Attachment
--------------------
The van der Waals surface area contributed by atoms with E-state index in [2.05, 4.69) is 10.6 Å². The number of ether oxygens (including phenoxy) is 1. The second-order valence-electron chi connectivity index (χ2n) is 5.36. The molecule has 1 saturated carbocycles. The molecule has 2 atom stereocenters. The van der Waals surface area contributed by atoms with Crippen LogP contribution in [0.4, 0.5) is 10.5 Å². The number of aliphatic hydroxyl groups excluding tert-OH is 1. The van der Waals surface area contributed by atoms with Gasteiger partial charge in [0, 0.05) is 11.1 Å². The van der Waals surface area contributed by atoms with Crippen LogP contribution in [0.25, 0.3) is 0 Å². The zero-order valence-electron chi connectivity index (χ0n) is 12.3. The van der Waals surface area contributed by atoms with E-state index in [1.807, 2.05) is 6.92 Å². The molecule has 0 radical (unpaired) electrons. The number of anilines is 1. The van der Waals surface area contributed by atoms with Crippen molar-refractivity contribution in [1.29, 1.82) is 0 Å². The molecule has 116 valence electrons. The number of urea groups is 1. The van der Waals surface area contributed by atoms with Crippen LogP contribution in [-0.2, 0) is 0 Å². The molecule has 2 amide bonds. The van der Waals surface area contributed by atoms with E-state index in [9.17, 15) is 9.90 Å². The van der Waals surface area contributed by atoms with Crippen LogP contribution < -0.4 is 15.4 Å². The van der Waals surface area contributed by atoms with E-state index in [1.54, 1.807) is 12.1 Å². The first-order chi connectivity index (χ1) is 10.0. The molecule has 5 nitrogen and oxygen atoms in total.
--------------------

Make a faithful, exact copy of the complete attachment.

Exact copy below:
The van der Waals surface area contributed by atoms with E-state index in [2.05, 4.69) is 10.6 Å². The number of ether oxygens (including phenoxy) is 1. The second-order valence-electron chi connectivity index (χ2n) is 5.36. The molecule has 1 saturated carbocycles. The molecule has 2 atom stereocenters. The van der Waals surface area contributed by atoms with Crippen LogP contribution in [0.4, 0.5) is 10.5 Å². The number of aliphatic hydroxyl groups excluding tert-OH is 1. The van der Waals surface area contributed by atoms with Gasteiger partial charge in [0, 0.05) is 11.1 Å². The van der Waals surface area contributed by atoms with Crippen LogP contribution in [0.25, 0.3) is 0 Å². The zero-order valence-electron chi connectivity index (χ0n) is 12.3. The van der Waals surface area contributed by atoms with E-state index in [1.807, 2.05) is 6.92 Å². The molecule has 0 radical (unpaired) electrons. The number of anilines is 1. The van der Waals surface area contributed by atoms with Crippen molar-refractivity contribution in [1.29, 1.82) is 0 Å². The molecule has 116 valence electrons. The number of urea groups is 1. The van der Waals surface area contributed by atoms with Crippen LogP contribution in [-0.2, 0) is 0 Å². The molecule has 2 amide bonds. The van der Waals surface area contributed by atoms with E-state index in [9.17, 15) is 9.90 Å². The van der Waals surface area contributed by atoms with Crippen LogP contribution < -0.4 is 15.4 Å². The van der Waals surface area contributed by atoms with E-state index in [1.54, 1.807) is 12.1 Å². The first-order chi connectivity index (χ1) is 10.0. The molecule has 5 nitrogen and oxygen atoms in total.